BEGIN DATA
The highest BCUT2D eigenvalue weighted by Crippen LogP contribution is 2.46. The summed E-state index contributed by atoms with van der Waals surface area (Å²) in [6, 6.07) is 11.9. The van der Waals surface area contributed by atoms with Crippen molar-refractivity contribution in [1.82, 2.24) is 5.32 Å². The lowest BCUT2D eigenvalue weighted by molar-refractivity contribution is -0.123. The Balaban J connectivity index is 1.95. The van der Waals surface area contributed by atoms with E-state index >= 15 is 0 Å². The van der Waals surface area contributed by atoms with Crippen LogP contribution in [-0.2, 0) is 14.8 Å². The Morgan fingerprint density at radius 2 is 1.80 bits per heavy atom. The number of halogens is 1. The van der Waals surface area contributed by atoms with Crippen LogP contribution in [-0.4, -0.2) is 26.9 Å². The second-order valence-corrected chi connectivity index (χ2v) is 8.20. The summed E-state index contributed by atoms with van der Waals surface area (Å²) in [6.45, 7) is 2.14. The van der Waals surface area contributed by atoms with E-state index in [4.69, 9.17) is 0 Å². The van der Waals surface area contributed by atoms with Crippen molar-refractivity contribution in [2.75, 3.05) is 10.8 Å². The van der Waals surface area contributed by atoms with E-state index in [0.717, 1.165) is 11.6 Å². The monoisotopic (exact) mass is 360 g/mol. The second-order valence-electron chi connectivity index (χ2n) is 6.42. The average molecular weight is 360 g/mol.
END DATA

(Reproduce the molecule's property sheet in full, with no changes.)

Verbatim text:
The highest BCUT2D eigenvalue weighted by Crippen LogP contribution is 2.46. The summed E-state index contributed by atoms with van der Waals surface area (Å²) in [6, 6.07) is 11.9. The van der Waals surface area contributed by atoms with Crippen molar-refractivity contribution in [1.82, 2.24) is 5.32 Å². The lowest BCUT2D eigenvalue weighted by molar-refractivity contribution is -0.123. The Balaban J connectivity index is 1.95. The van der Waals surface area contributed by atoms with E-state index >= 15 is 0 Å². The van der Waals surface area contributed by atoms with Crippen LogP contribution in [-0.2, 0) is 14.8 Å². The Morgan fingerprint density at radius 2 is 1.80 bits per heavy atom. The number of halogens is 1. The van der Waals surface area contributed by atoms with Crippen LogP contribution in [-0.4, -0.2) is 26.9 Å². The second-order valence-corrected chi connectivity index (χ2v) is 8.20. The summed E-state index contributed by atoms with van der Waals surface area (Å²) in [6.45, 7) is 2.14. The van der Waals surface area contributed by atoms with E-state index in [4.69, 9.17) is 0 Å². The van der Waals surface area contributed by atoms with Crippen molar-refractivity contribution in [2.75, 3.05) is 10.8 Å². The van der Waals surface area contributed by atoms with E-state index in [0.717, 1.165) is 11.6 Å². The monoisotopic (exact) mass is 360 g/mol. The second-order valence-electron chi connectivity index (χ2n) is 6.42. The average molecular weight is 360 g/mol.